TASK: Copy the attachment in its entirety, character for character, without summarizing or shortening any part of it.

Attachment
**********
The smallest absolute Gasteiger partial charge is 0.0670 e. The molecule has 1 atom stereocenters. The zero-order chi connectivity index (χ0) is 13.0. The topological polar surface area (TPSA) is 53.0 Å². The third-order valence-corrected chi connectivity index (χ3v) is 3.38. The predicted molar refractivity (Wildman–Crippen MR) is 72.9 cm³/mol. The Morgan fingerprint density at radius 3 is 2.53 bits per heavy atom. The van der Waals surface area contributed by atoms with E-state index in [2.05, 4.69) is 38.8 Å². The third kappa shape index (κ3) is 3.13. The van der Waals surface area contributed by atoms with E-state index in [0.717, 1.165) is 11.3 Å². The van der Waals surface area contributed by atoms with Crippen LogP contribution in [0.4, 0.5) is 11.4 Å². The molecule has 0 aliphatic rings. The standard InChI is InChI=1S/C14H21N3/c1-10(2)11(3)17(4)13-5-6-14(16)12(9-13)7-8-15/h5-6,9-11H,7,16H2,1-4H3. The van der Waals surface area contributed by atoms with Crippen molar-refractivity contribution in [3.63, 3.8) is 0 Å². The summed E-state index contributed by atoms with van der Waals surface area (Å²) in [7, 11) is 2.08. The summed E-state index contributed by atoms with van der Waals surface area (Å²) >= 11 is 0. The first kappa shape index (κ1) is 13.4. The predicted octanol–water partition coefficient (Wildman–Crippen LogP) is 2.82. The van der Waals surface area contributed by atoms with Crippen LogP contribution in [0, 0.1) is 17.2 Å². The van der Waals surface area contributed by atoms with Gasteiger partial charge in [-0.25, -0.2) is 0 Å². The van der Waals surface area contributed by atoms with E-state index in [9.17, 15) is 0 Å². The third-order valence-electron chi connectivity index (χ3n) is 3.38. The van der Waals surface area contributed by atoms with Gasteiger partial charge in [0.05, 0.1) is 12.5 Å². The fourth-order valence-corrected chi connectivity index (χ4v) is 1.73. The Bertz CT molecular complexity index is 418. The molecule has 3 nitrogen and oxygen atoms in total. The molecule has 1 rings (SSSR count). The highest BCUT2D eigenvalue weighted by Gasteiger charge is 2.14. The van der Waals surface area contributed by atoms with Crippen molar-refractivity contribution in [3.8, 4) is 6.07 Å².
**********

The smallest absolute Gasteiger partial charge is 0.0670 e. The molecule has 1 atom stereocenters. The zero-order chi connectivity index (χ0) is 13.0. The topological polar surface area (TPSA) is 53.0 Å². The third-order valence-corrected chi connectivity index (χ3v) is 3.38. The predicted molar refractivity (Wildman–Crippen MR) is 72.9 cm³/mol. The Morgan fingerprint density at radius 3 is 2.53 bits per heavy atom. The van der Waals surface area contributed by atoms with E-state index in [2.05, 4.69) is 38.8 Å². The third kappa shape index (κ3) is 3.13. The van der Waals surface area contributed by atoms with E-state index in [0.717, 1.165) is 11.3 Å². The van der Waals surface area contributed by atoms with Crippen LogP contribution in [0.4, 0.5) is 11.4 Å². The molecule has 0 aliphatic rings. The standard InChI is InChI=1S/C14H21N3/c1-10(2)11(3)17(4)13-5-6-14(16)12(9-13)7-8-15/h5-6,9-11H,7,16H2,1-4H3. The van der Waals surface area contributed by atoms with Crippen molar-refractivity contribution in [3.63, 3.8) is 0 Å². The summed E-state index contributed by atoms with van der Waals surface area (Å²) in [7, 11) is 2.08. The summed E-state index contributed by atoms with van der Waals surface area (Å²) >= 11 is 0. The first kappa shape index (κ1) is 13.4. The predicted octanol–water partition coefficient (Wildman–Crippen LogP) is 2.82. The van der Waals surface area contributed by atoms with Crippen LogP contribution in [0, 0.1) is 17.2 Å². The van der Waals surface area contributed by atoms with Gasteiger partial charge in [-0.25, -0.2) is 0 Å². The van der Waals surface area contributed by atoms with E-state index in [9.17, 15) is 0 Å². The third-order valence-electron chi connectivity index (χ3n) is 3.38. The van der Waals surface area contributed by atoms with Gasteiger partial charge in [0.05, 0.1) is 12.5 Å². The fourth-order valence-corrected chi connectivity index (χ4v) is 1.73. The Bertz CT molecular complexity index is 418. The molecule has 3 nitrogen and oxygen atoms in total. The molecule has 1 rings (SSSR count). The highest BCUT2D eigenvalue weighted by Gasteiger charge is 2.14. The van der Waals surface area contributed by atoms with Crippen molar-refractivity contribution in [3.8, 4) is 6.07 Å².